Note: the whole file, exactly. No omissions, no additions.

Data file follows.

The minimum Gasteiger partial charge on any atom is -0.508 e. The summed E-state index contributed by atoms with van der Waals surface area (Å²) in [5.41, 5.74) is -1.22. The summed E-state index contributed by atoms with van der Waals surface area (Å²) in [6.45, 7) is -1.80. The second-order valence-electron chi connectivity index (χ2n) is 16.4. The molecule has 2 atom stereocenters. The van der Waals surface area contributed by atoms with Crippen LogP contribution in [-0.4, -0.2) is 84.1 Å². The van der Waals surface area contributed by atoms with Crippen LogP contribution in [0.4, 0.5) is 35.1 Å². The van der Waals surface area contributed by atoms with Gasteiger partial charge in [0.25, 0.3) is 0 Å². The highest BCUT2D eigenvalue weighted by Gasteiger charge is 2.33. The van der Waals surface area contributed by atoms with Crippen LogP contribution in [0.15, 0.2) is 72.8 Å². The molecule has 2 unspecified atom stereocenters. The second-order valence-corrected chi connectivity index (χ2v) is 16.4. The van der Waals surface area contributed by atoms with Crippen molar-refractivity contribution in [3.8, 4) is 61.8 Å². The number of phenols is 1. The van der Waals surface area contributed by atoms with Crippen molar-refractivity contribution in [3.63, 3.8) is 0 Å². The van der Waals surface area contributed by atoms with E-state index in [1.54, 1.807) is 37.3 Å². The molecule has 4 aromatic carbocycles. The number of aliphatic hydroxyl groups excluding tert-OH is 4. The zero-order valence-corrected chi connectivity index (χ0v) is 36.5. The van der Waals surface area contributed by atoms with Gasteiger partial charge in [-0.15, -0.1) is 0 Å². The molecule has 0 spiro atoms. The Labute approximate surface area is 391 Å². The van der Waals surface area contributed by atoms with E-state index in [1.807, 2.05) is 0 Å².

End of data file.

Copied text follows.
The minimum Gasteiger partial charge on any atom is -0.508 e. The summed E-state index contributed by atoms with van der Waals surface area (Å²) in [5.41, 5.74) is -1.22. The summed E-state index contributed by atoms with van der Waals surface area (Å²) in [6.45, 7) is -1.80. The second-order valence-electron chi connectivity index (χ2n) is 16.4. The molecule has 2 atom stereocenters. The van der Waals surface area contributed by atoms with Crippen LogP contribution in [-0.4, -0.2) is 84.1 Å². The van der Waals surface area contributed by atoms with Crippen LogP contribution in [0.4, 0.5) is 35.1 Å². The van der Waals surface area contributed by atoms with Gasteiger partial charge in [0.25, 0.3) is 0 Å². The highest BCUT2D eigenvalue weighted by Gasteiger charge is 2.33. The van der Waals surface area contributed by atoms with Crippen LogP contribution in [0.15, 0.2) is 72.8 Å². The molecule has 2 unspecified atom stereocenters. The second-order valence-corrected chi connectivity index (χ2v) is 16.4. The van der Waals surface area contributed by atoms with Crippen molar-refractivity contribution in [3.8, 4) is 61.8 Å². The number of phenols is 1. The van der Waals surface area contributed by atoms with Crippen molar-refractivity contribution in [3.63, 3.8) is 0 Å². The van der Waals surface area contributed by atoms with E-state index in [1.54, 1.807) is 37.3 Å². The molecule has 4 aromatic carbocycles. The number of aliphatic hydroxyl groups excluding tert-OH is 4. The zero-order valence-corrected chi connectivity index (χ0v) is 36.5. The van der Waals surface area contributed by atoms with Gasteiger partial charge in [-0.15, -0.1) is 0 Å². The molecule has 0 spiro atoms. The Labute approximate surface area is 391 Å². The van der Waals surface area contributed by atoms with E-state index in [1.807, 2.05) is 0 Å².